Jurisdiction – Factor (2019)

Study Reference:

Factor, R. (2019). A quasi-experiment testing a public participation process for designing and implementing an enforcement program among minorities. Journal of Experimental Criminology, 15, 77-86.

Location in the Matrix; Methodological Rigor; Outcome:

Jurisdictions; Focused; Proactive; Rigorous; Effective

What police practice or strategy was examined?

This study examined the effect of an innovative public participation process for developing and implementing tailored traffic enforcement programs on traffic violations in two Israeli Arab communities. The public participation process involved six or seven meetings among diverse participants, including department managers of local councils, school headteachers, social workers, parent representatives, homemakers, religious leaders, and community police. During the meetings, participants identified seven to ten places in each community where troublesome traffic offenses or risky behaviors recur, called dark hot spots. In the dark hot spots of traffic offenses, the police then implemented an enforcement program by allocating one patrol car to each area for an average of half-an-hour to an hour, 3 to 4 days a week for 4.5 months.

How was the intervention evaluated?

Two Israeli Arab localities (one small locality and one mid-size locality) were randomly selected as the treatment areas, and two other matched Israeli Arab localities (one small locality and one mid-sized locality) were randomly selected as the control areas where enforcement continued in a “business-as-usual” manner. Through systematic social observation of vehicles in the four localities, the researchers measured traffic violations, such as driving without a seatbelt, not stopping for pedestrians in pedestrian crossings, ignoring stop signs, and speeding, as well as other characteristics of drivers and vehicles. They observed each locality during daylight hours for five pre-intervention days and five post-intervention days. About eight observation places were selected near public areas or potential road safety hazards in each locality, with the characteristics of the places being similar between the intervention and control localities (these were not the same as the dark spot enforcement areas). The researchers assessed differences in traffic behaviors before and after the intervention in the treatment and control localities while controlling for driver, vehicle, and passenger characteristics.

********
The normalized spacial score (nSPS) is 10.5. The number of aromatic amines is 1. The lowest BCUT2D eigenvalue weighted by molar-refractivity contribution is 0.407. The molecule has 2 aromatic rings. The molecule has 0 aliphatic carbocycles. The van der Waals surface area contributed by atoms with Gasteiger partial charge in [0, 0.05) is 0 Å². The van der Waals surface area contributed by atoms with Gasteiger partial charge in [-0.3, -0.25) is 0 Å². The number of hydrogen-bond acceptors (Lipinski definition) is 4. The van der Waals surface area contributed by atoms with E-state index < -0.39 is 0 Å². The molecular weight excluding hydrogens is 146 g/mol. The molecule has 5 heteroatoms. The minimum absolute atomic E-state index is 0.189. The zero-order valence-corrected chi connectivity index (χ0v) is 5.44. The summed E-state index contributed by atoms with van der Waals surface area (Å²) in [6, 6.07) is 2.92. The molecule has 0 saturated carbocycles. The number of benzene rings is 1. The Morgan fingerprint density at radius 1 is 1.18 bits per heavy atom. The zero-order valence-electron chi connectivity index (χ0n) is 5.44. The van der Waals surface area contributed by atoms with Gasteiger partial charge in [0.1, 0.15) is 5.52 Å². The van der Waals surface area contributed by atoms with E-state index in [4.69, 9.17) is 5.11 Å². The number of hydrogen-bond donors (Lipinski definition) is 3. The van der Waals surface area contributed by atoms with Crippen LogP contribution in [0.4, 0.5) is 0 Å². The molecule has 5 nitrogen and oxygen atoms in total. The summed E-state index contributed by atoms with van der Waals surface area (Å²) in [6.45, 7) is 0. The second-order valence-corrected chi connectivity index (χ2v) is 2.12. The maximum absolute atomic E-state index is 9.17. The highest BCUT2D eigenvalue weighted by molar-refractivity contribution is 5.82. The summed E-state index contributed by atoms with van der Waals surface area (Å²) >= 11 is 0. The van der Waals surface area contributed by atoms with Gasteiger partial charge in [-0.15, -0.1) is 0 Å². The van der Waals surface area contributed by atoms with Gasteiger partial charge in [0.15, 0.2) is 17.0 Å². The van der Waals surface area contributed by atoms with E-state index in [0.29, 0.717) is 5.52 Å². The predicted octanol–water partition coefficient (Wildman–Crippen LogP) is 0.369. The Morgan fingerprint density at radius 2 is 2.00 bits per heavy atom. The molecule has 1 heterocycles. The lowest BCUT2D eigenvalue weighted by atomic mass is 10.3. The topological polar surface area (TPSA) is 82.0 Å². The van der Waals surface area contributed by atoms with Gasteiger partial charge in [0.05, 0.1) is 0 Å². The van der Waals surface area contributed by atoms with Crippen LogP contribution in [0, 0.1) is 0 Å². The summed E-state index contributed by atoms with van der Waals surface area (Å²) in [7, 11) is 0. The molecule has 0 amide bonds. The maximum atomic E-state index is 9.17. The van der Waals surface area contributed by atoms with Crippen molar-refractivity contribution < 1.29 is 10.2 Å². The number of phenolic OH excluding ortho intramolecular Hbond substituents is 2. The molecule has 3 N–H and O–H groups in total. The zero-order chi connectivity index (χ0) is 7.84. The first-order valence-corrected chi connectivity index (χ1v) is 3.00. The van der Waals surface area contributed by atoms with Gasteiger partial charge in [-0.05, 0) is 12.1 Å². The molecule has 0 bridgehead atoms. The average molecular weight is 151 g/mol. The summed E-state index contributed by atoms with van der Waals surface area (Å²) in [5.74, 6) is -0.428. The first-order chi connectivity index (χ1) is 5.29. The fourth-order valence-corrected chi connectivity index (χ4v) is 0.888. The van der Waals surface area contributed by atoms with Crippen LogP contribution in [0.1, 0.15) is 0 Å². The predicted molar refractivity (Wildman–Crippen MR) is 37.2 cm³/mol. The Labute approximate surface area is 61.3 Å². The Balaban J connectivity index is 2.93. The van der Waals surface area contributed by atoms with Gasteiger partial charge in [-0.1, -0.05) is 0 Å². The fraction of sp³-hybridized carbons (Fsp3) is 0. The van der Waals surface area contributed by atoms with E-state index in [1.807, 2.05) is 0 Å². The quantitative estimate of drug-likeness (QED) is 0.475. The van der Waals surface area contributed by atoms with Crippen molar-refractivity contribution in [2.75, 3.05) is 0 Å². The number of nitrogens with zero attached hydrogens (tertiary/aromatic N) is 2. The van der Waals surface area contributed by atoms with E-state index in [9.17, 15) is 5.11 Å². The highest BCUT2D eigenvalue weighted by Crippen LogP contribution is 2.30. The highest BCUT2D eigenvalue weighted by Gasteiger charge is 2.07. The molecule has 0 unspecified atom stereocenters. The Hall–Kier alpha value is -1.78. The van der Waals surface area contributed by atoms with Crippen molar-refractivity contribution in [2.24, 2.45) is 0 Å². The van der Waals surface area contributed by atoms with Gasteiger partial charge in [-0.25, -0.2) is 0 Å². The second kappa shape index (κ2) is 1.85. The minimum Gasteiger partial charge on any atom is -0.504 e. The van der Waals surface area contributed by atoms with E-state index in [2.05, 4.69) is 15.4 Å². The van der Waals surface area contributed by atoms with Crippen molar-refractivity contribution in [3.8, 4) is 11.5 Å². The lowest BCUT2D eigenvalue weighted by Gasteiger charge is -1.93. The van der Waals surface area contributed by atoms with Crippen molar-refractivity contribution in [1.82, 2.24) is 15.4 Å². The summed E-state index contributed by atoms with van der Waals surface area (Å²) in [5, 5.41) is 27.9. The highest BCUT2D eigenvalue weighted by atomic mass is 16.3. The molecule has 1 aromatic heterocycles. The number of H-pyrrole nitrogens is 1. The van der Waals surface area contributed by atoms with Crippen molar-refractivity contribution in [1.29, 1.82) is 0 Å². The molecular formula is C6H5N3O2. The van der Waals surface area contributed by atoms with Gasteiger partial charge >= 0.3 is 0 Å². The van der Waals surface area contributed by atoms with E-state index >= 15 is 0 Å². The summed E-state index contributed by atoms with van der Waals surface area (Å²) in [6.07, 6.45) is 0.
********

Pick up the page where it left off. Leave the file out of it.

What were the key findings?

Significant and substantial reductions in traffic violations were noted in both treatment localities after the intervention, whereas small increases in traffic violations occurred in both control localities.

What were the implications for law enforcement?

The study results indicate that a public participation process can help address crime-related problems in the community. Specifically, this study suggests that a public participation process focused on identifying crime and traffic problems in the community and applying tailored solutions based on citizens' opinions can positively impact drivers’ and passengers’ behaviors and decrease traffic violations.

Where can I find more information about this intervention, similar types of intervention, or related studies?